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Unending slowdown: Indian economy
Updated:Sep 1, 2017
 
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India’s economy continues to decelerate with the government’s estimatefor first-quarter gross domestic product pegging growth at a 13-quarter low of 5.7% in April-June. The reasons for the protracted slowdown — a slide of five straight quarters from 9.1% in March 2016 — are many and varied. But there is little doubt that the demonetisation exercise combined with the uncertainty around the July 1 adoption of the new indirect tax regime served to significantly dampen economic activity. While the GST-related “inventory deaccumulation” that Chief Statistician T.C.A. Anant referred to may well be reversed in the current quarter as companies across sectors gain comfort with the new tax regime, it is still doubtful whether demand for industrial output is going to attain any meaningful strength. 
 
The Reserve Bank of India last month said that its industrial outlook survey had “revealed a waning of optimism in Q2 about demand conditions across parameters and especially on capacity utilisation, profit margins and employment.” A look at the sector-specific trends shows that manufacturing expansion in gross value added (GVA) terms has slackened to a near stall at 1.2%. This, from 5.3% in Q4 of the last fiscal and 10.7% a year earlier, is a far from heartening sign. With capacity utilisation expected to weaken this quarter, according to the RBI, and with surveys suggesting that consumer sentiment has deteriorated steadily in August, the auguries for a demand rebound are far from promising.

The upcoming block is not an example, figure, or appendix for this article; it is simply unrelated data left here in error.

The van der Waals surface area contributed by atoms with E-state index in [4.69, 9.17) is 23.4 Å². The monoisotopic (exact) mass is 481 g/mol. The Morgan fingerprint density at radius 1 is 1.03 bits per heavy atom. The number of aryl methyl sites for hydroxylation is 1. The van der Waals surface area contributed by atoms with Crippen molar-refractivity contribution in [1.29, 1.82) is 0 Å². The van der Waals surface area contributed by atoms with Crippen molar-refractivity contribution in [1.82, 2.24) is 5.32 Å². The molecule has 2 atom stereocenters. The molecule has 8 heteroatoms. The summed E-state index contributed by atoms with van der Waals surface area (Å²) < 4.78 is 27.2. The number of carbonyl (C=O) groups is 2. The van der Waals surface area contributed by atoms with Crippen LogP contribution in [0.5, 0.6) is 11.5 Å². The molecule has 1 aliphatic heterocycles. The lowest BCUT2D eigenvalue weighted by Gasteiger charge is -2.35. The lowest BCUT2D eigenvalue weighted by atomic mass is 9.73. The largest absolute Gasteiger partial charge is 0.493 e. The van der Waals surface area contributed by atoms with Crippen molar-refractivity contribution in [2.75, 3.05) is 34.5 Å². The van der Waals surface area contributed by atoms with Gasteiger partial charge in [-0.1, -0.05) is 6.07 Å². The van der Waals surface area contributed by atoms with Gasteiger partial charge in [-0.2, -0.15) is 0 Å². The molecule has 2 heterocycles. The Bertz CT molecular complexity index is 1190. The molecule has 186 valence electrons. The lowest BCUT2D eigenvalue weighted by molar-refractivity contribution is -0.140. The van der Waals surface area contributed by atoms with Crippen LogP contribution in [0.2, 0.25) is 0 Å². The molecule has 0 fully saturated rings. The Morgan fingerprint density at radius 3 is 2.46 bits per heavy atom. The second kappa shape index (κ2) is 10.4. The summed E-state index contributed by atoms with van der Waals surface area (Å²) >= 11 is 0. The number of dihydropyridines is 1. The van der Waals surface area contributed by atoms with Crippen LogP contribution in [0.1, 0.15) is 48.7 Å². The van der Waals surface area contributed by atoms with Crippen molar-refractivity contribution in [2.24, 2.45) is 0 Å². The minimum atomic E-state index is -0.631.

While expressing concern about the slower-than-expected expansion, the Finance Minister has acknowledged that the challenge before the government now is to work out both policy and investment measures to boost momentum. One option would be to suspend the fiscal road map for a limited period in order to pump prime the economy through increased capital spending by the government. The risks of fiscal loosening are of course manifold, especially at a juncture when several State governments have either announced or are contemplating large-scale farm loan waivers, which would push up interest rates and crowd out fresh lending. Still, there is a thin sliver of a silver lining in the GDP data. 
 
The services sector continues to remain buoyant. Quarterly GVA across this broad swathe that encompasses trade, hotels, transport, communication and broadcasting accelerated to 11.1%, from 6.5% in the fourth quarter, faster than the 8.9% posted in the corresponding period last year. The civil aviation sector saw passenger traffic soaring by 15.6%, and construction activity, a provider of jobs, also ticked up by 2%. The Finance Minister has his task cut out: to find ways to restore momentum before the tailwinds of low inflation and affordable energy prices start reversing direction.
 
 
 
 
 
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